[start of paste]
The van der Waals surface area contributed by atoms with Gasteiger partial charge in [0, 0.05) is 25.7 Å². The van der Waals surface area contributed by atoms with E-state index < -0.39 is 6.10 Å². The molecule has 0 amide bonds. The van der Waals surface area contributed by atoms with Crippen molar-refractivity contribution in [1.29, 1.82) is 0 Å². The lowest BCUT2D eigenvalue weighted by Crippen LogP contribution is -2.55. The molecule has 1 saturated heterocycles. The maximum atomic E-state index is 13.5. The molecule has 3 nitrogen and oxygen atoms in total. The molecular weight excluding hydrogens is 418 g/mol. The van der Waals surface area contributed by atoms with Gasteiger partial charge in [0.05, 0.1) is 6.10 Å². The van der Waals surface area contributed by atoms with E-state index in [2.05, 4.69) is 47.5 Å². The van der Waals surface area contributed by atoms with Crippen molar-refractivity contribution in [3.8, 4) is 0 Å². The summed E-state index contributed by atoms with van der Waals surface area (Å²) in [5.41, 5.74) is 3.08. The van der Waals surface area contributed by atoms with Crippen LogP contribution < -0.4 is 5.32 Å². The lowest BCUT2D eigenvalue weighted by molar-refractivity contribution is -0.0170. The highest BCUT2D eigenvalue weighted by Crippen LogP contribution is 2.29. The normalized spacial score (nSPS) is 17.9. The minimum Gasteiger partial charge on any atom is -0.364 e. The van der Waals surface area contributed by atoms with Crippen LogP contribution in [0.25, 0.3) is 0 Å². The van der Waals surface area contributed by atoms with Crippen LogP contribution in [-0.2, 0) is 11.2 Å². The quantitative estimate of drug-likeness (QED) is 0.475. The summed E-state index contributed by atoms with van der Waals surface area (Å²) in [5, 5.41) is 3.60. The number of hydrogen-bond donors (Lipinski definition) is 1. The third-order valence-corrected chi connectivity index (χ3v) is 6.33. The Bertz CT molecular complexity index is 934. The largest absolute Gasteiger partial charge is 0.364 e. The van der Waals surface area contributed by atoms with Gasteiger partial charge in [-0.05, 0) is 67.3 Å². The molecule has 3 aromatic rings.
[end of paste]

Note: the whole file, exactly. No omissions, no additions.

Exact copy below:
The van der Waals surface area contributed by atoms with Gasteiger partial charge in [0, 0.05) is 25.7 Å². The van der Waals surface area contributed by atoms with E-state index < -0.39 is 6.10 Å². The molecule has 0 amide bonds. The van der Waals surface area contributed by atoms with Crippen molar-refractivity contribution in [1.29, 1.82) is 0 Å². The lowest BCUT2D eigenvalue weighted by Crippen LogP contribution is -2.55. The molecule has 1 saturated heterocycles. The maximum atomic E-state index is 13.5. The molecule has 3 nitrogen and oxygen atoms in total. The molecular weight excluding hydrogens is 418 g/mol. The van der Waals surface area contributed by atoms with Gasteiger partial charge in [0.05, 0.1) is 6.10 Å². The van der Waals surface area contributed by atoms with E-state index in [2.05, 4.69) is 47.5 Å². The van der Waals surface area contributed by atoms with Crippen molar-refractivity contribution in [3.8, 4) is 0 Å². The summed E-state index contributed by atoms with van der Waals surface area (Å²) in [5.41, 5.74) is 3.08. The van der Waals surface area contributed by atoms with Crippen LogP contribution < -0.4 is 5.32 Å². The lowest BCUT2D eigenvalue weighted by molar-refractivity contribution is -0.0170. The highest BCUT2D eigenvalue weighted by Crippen LogP contribution is 2.29. The normalized spacial score (nSPS) is 17.9. The minimum Gasteiger partial charge on any atom is -0.364 e. The van der Waals surface area contributed by atoms with Crippen LogP contribution in [0.25, 0.3) is 0 Å². The van der Waals surface area contributed by atoms with Crippen LogP contribution in [-0.2, 0) is 11.2 Å². The quantitative estimate of drug-likeness (QED) is 0.475. The summed E-state index contributed by atoms with van der Waals surface area (Å²) in [5, 5.41) is 3.60. The number of hydrogen-bond donors (Lipinski definition) is 1. The third-order valence-corrected chi connectivity index (χ3v) is 6.33. The Bertz CT molecular complexity index is 934. The largest absolute Gasteiger partial charge is 0.364 e. The van der Waals surface area contributed by atoms with Gasteiger partial charge in [-0.05, 0) is 67.3 Å². The molecule has 3 aromatic rings.